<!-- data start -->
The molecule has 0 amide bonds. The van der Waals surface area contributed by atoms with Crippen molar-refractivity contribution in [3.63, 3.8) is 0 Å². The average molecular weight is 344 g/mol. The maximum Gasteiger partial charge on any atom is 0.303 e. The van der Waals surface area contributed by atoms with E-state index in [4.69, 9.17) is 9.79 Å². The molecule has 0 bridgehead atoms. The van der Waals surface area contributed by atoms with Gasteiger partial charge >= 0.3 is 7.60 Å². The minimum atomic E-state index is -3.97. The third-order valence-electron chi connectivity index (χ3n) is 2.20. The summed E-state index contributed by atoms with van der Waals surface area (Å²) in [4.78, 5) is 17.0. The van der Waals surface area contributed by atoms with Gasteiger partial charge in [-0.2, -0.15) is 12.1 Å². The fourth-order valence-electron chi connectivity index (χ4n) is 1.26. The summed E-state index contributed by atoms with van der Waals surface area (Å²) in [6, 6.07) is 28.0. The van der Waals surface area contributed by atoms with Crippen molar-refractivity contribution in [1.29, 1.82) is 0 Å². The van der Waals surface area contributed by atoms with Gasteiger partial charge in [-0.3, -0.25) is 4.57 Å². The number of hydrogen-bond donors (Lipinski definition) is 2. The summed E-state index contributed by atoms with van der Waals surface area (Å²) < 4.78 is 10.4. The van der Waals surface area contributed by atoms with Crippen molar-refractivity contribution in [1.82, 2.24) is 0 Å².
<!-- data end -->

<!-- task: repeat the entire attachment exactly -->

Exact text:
The molecule has 0 amide bonds. The van der Waals surface area contributed by atoms with Crippen molar-refractivity contribution in [3.63, 3.8) is 0 Å². The average molecular weight is 344 g/mol. The maximum Gasteiger partial charge on any atom is 0.303 e. The van der Waals surface area contributed by atoms with E-state index in [4.69, 9.17) is 9.79 Å². The molecule has 0 bridgehead atoms. The van der Waals surface area contributed by atoms with Gasteiger partial charge >= 0.3 is 7.60 Å². The minimum atomic E-state index is -3.97. The third-order valence-electron chi connectivity index (χ3n) is 2.20. The summed E-state index contributed by atoms with van der Waals surface area (Å²) in [4.78, 5) is 17.0. The van der Waals surface area contributed by atoms with Gasteiger partial charge in [-0.2, -0.15) is 12.1 Å². The fourth-order valence-electron chi connectivity index (χ4n) is 1.26. The summed E-state index contributed by atoms with van der Waals surface area (Å²) in [6, 6.07) is 28.0. The van der Waals surface area contributed by atoms with Crippen molar-refractivity contribution in [1.29, 1.82) is 0 Å². The van der Waals surface area contributed by atoms with Gasteiger partial charge in [-0.3, -0.25) is 4.57 Å². The number of hydrogen-bond donors (Lipinski definition) is 2. The summed E-state index contributed by atoms with van der Waals surface area (Å²) < 4.78 is 10.4. The van der Waals surface area contributed by atoms with Crippen molar-refractivity contribution in [1.82, 2.24) is 0 Å².